Cold Approaching Midwest, Screen Boost Most Prices
It's been a long wait, but traders are finally seeing what they said was needed to spark a turnaround in a sagging gas market: genuinely substantial cold weather approaching a major market area. That and continued, albeit moderate, support from the December futures contract generated cash price increases Thursday ranging from a nickel or less in the Rockies and California to between a nickel and about 15 cents in the Southwest, Gulf Coast, Midcontinent, Midwest and Appalachia.
Only Northeast citygates failed to realize gains, ranging from flat to down about a dime. There still is "no weather" in the Northeast, a marketer commented, but there is some approaching the Midwest. Although a snowstorm was still in the Dakotas and weakening a bit Thursday, it was expected to bring cold temperatures to the previously mild Midwest as early as today.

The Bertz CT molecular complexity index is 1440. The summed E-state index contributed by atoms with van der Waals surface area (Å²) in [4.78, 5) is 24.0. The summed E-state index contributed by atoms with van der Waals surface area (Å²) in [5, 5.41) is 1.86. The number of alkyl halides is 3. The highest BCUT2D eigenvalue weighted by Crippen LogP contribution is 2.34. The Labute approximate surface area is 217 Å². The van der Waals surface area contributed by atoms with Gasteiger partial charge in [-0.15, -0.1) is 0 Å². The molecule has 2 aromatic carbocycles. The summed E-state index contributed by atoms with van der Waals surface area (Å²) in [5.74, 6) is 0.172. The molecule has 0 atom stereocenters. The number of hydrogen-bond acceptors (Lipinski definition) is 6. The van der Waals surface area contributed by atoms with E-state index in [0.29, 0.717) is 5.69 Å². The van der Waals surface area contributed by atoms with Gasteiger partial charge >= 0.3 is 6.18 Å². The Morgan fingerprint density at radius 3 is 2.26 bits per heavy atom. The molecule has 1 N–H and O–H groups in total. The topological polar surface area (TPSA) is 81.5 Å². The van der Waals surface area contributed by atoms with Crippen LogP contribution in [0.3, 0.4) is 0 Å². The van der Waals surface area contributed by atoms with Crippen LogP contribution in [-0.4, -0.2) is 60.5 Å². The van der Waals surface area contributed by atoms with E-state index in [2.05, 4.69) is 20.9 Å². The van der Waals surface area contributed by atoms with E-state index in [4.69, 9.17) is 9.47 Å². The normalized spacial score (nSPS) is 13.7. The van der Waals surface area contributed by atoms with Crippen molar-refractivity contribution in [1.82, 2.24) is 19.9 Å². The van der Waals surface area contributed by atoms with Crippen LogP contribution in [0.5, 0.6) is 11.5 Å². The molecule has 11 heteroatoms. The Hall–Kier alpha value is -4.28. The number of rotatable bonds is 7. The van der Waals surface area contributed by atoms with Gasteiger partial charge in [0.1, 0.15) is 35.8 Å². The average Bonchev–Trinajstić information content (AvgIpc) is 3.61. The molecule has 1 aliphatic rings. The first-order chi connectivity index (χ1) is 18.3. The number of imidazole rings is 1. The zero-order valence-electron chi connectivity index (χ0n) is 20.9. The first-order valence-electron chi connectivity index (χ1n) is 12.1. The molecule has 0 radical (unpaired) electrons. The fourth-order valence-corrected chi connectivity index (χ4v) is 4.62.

A Midcontinent producer said he could detect utility demand in the Midwest "picking up fairly well." Much like the day before, Midcontinent numbers tended to rise as the morning went on, he said.
The producer and other sources said it was a "tough call" on weekend prices, but a majority agreed that between early winter blast in the northern U.S. and a firm screen both Wednesday and Thursday, prices today are likely to be flat or a little higher.
Transwestern was still curtailing 400,000 MMBtu/d on a section of its mainline in northwest New Mexico Thursday (see Daily GPI, Nov. 2). Removal of derailed train cars took till nearly dusk Wednesday, a spokeswoman said, so inspection of the line could not begin until Thursday. Service may be able to resume today.
Noting that Sonat had ended October with an estimated cumulative system imbalance that was 905,670 Dth long, a marketer said, "It's best to be short in that situation." The imbalance got so big primarily because prices fell so low in the last week of October "that people started sending gas to fictional places," he said. "They'd rather sell to Sonat at a $5.12 cash-out [price] rather than to somebody else in the $4.50s." The pipeline got close to an OFO in that last week, but shippers fell in line when threatened with a $15 penalty, the marketer said.
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